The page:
A serologic survey of influenza A antibodies was undertaken on 1,611 blood samples from five species of marine mammals collected from Arctic Canada from 1984–98. Sampling was done in 24 locations throughout the Canadian Arctic encompassing Sachs Harbor (72°N, 125°W), Northwest Territories in the west to Loks Land (63°N, 64°W), Nunavut in the east, to Eureka (80°N, 86°W), Nunavut in the north to Sanikiluaq (56°N, 79°W), Nunavut in the south. A competitive ELISA using a monoclonal antibody (Mab) against influenza A nucleoprotein (NP) was used. Five of 418 (1.2%) belugas (Delphinapterus leucas) and 23 of 903 (2.5%) ringed seals (Phoca hispida) were serologically positive. None of the 210 walruses (Odobenus rosmarus rosmarus), 76 narwhals (Monodon monoceros) and four bowhead whales (Balaena mysticetus) had detectable antibodies to influenza A. Positive belugas were identified from communities on southeast Baffin Island while positive ringed seals came from communities in the eastern, western and high Arctic. Virus isolation attempts on lung tissue from a seropositive beluga were unsuccessful. We believe that influenza A infection in marine mammals is sporadic, the infection is probably self-limiting, and it may not be able to be maintained in these animals. Although the predominant hemagglutinin (H) type was not determined and therefore the pathogenicity of the strains to humans is unknown, the hunting and consumption of marine mammals by the Inuit may put them at risk for influenza A infection.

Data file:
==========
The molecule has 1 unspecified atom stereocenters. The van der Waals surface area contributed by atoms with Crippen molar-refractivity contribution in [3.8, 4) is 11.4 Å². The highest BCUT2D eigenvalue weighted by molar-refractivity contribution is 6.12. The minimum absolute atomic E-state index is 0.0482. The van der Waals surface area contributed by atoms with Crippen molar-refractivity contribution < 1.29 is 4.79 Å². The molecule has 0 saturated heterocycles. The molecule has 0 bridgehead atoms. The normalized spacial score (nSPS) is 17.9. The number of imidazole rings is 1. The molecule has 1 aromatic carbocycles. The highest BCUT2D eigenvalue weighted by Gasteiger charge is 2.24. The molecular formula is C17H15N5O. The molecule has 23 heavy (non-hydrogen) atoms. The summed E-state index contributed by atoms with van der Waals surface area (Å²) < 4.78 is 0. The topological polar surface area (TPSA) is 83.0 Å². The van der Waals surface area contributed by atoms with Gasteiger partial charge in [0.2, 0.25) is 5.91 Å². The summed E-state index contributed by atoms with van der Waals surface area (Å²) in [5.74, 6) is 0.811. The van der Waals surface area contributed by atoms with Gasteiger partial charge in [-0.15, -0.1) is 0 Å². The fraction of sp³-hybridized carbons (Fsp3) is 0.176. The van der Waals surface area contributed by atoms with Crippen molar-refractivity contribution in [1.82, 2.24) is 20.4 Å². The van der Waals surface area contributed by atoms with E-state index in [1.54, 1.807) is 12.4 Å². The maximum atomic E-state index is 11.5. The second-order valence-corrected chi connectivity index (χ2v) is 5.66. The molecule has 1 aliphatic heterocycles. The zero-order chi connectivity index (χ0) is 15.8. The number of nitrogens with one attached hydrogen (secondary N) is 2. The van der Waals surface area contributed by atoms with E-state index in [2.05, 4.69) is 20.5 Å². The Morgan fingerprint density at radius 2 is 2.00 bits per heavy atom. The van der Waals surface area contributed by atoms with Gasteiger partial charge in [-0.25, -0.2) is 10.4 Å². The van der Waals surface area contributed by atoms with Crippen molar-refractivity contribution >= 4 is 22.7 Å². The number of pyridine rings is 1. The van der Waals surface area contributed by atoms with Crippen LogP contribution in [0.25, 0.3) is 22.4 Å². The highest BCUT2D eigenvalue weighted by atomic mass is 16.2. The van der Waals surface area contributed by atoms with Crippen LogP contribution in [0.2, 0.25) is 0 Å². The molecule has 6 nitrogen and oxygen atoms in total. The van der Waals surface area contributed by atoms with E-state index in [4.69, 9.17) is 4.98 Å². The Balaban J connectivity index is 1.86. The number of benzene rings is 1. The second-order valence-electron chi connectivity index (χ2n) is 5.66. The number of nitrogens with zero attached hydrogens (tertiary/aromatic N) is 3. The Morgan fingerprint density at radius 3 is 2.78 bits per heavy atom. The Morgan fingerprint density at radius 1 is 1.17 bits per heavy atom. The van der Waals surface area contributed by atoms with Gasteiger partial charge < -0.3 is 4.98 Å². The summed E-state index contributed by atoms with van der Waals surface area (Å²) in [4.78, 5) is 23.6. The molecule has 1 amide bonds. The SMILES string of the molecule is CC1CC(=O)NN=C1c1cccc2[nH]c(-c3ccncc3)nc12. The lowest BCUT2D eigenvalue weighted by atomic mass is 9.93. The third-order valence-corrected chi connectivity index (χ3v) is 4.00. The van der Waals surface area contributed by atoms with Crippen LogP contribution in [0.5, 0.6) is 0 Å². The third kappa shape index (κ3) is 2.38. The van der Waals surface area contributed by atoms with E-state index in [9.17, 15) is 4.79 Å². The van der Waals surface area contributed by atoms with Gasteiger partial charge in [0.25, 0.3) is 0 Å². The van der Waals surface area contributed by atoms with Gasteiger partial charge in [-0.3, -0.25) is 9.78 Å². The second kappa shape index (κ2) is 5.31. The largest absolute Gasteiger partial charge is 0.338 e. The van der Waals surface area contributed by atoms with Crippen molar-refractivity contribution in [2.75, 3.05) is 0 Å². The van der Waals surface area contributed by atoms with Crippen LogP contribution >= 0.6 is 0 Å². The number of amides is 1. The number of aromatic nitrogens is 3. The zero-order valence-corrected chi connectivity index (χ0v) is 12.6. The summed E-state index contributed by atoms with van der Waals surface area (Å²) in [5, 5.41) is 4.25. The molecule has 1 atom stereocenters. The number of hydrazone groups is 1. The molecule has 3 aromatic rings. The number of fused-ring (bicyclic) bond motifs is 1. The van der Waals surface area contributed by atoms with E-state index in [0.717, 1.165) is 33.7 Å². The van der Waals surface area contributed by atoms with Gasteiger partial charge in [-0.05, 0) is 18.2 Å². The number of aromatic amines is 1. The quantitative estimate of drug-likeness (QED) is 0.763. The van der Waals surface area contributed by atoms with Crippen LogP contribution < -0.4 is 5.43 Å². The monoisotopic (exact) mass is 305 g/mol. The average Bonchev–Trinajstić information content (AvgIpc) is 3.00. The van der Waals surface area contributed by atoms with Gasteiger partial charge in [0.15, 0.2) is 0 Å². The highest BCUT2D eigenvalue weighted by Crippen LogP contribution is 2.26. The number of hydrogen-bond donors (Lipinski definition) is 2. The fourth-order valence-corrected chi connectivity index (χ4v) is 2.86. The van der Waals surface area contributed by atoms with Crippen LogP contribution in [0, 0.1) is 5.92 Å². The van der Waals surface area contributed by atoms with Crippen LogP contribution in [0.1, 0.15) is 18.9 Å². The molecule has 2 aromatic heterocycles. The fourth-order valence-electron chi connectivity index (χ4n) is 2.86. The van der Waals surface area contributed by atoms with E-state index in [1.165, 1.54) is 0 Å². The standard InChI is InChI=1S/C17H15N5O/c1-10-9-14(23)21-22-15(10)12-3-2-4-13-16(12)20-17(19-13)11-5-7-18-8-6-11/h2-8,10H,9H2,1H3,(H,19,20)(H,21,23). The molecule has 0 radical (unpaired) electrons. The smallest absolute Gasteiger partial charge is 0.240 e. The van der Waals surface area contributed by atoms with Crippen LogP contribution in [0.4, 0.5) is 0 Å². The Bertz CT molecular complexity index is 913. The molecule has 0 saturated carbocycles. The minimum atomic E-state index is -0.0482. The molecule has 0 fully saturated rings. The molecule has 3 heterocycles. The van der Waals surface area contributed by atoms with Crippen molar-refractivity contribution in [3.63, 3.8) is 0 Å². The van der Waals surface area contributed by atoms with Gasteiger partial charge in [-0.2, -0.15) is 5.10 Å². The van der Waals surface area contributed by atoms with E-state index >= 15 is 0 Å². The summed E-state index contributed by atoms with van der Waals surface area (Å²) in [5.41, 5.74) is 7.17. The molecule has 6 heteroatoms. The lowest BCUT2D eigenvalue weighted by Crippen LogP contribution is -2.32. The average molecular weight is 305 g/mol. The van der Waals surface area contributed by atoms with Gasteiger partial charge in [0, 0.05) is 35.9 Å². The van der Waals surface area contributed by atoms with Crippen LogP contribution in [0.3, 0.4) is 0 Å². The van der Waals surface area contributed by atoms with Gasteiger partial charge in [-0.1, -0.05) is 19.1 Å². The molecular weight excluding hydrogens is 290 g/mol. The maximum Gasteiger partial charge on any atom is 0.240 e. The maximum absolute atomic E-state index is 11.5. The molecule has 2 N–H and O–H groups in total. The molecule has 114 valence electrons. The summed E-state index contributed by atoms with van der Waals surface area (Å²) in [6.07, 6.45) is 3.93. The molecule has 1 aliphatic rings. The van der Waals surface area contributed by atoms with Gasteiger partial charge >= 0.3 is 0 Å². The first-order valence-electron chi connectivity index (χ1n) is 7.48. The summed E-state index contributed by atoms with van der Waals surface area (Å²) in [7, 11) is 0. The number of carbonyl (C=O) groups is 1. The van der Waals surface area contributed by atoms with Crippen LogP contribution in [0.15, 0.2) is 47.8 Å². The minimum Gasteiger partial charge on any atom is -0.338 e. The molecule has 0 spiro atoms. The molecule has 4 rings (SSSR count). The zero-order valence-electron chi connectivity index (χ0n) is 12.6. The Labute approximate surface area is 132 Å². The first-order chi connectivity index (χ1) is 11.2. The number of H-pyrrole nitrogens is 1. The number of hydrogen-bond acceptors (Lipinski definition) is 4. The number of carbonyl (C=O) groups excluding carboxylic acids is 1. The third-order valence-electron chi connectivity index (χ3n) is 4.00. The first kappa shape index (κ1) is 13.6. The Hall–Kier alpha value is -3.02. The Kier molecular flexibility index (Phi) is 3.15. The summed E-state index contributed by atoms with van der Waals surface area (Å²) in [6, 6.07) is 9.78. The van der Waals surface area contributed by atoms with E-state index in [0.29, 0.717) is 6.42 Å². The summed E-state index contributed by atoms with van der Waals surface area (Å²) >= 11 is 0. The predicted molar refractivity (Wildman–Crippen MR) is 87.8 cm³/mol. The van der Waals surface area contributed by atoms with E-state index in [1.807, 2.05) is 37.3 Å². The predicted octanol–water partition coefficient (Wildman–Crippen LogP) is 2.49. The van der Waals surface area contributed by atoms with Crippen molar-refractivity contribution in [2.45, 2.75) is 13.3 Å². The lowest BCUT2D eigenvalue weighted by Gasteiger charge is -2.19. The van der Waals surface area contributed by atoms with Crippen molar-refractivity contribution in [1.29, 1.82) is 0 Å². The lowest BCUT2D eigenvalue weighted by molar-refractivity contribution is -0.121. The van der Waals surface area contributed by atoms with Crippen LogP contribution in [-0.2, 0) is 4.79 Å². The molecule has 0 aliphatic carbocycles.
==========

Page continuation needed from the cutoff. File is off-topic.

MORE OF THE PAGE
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Vol. 37 • No. 4